Another major question under such circumstances will be whether or not Netanyahu will announce his intention to run in the 2019 elections as the head of Likud and the party’s candidate for prime minister. Legally, an indictment will not prevent him from doing so. In other words, once an indictment is submitted, Bennett and Kahlon will have to decide not only if they are prepared to pull the plug on the current coalition, but also if they are ready to make a public commitment not to join a new coalition under Netanyahu after the 2019 elections due to the indictment against him. Such an announcement may force Likud to push Netanyahu out and find a new candidate for the premiership.
What could bring Netanyahu down before the attorney general’s final decision?
On the legal front, there is only one development that could bring Netanyahu down before the attorney general’s final decision on Cases 1000 and 2000, and that is if he is questioned under caution (i.e., as a suspect) in Case 3000 (the submarines affair). While Netanyahu’s coalition partners are willing to stick with him until an indictment in Cases 1000 and 2000, despite doubts about his personal conduct that have been raised in both cases, they will have zero tolerance if he is suspected of corruption in matters relating to Israel’s national security interests.
On the political front, there are various thorny issues that could generate a political crisis. Yet, as we will discuss below, we do not envision any of the coalition partners going so far as to topple the coalition due to their demands not being met once they’ve committed to remain in the coalition despite the police recommendations.
What are the immediate political ramifications of the police recommendations?
While none of Netanyahu’s coalition partners have rushed to pull the plug on him following the police recommendations, all of them recognize his increasing vulnerability – and many of them are poised to take advantage of it.
The issue that will trouble Netanyahu the most in the wave of pressure from his coalition partners will be the various West Bank annexation initiatives. This explains Netanyahu’s statement this week that he had begun discussions with the Trump administration regarding annexation of certain parts of the West Bank. Netanyahu assumed that this statement would aid him in fending off pressure from the right to move forward with the annexation process. What he did not expect, of course, was the White House’s outright denial of any such discussions.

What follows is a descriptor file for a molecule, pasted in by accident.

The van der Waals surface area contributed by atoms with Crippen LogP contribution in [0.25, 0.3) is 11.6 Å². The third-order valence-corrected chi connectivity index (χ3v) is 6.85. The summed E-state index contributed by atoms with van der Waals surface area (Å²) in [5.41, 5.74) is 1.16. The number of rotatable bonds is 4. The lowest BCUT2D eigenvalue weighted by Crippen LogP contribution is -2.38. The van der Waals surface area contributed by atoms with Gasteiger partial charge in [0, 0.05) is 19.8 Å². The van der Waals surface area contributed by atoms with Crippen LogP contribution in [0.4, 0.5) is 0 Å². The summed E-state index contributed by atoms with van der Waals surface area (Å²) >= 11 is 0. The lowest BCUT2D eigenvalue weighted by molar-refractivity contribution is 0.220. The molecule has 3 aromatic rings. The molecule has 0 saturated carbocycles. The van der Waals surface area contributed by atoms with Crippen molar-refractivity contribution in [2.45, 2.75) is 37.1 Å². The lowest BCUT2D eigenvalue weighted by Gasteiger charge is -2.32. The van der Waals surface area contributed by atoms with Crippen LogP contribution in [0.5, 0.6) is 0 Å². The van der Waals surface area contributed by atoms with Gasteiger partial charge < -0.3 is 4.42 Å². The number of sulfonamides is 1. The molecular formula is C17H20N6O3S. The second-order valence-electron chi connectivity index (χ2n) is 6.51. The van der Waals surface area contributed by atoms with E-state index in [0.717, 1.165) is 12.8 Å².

The White House’s strong denial will only strengthen Bennett’s resolve to push the various annexation initiatives forward. The fact that Netanyahu is clearly under pressure from the US administration to exercise restraint will only help Bennett in his efforts to undermine the prime minister in their ongoing fight over votes from the hardcore right. And while Netanyahu hardly wants to see these annexation initiatives moving forward, his political weakness, and the likely pressure from the right, may eventually lead him to support a limited annexation initiative, one that will apply only to certain settlements blocs that are already seen as being part of Israel proper by most Israelis.
Another particularly sensitive issue that the coalition will have to deal with in the coming months is the conscription law, as the High Court struck down the legislation in its previous version last year and has given the Knesset a year to legislate an alternative version. The ultra-Orthodox parties will not agree to any concessions on this front (that is, they will insist that all ultra-Orthodox men who want to study Torah be exempt from military service) and Netanyahu may be forced to side with them, damaging his popularity with the wider public in order to maintain his coalition and his long-term alliance with the ultra-Orthodox.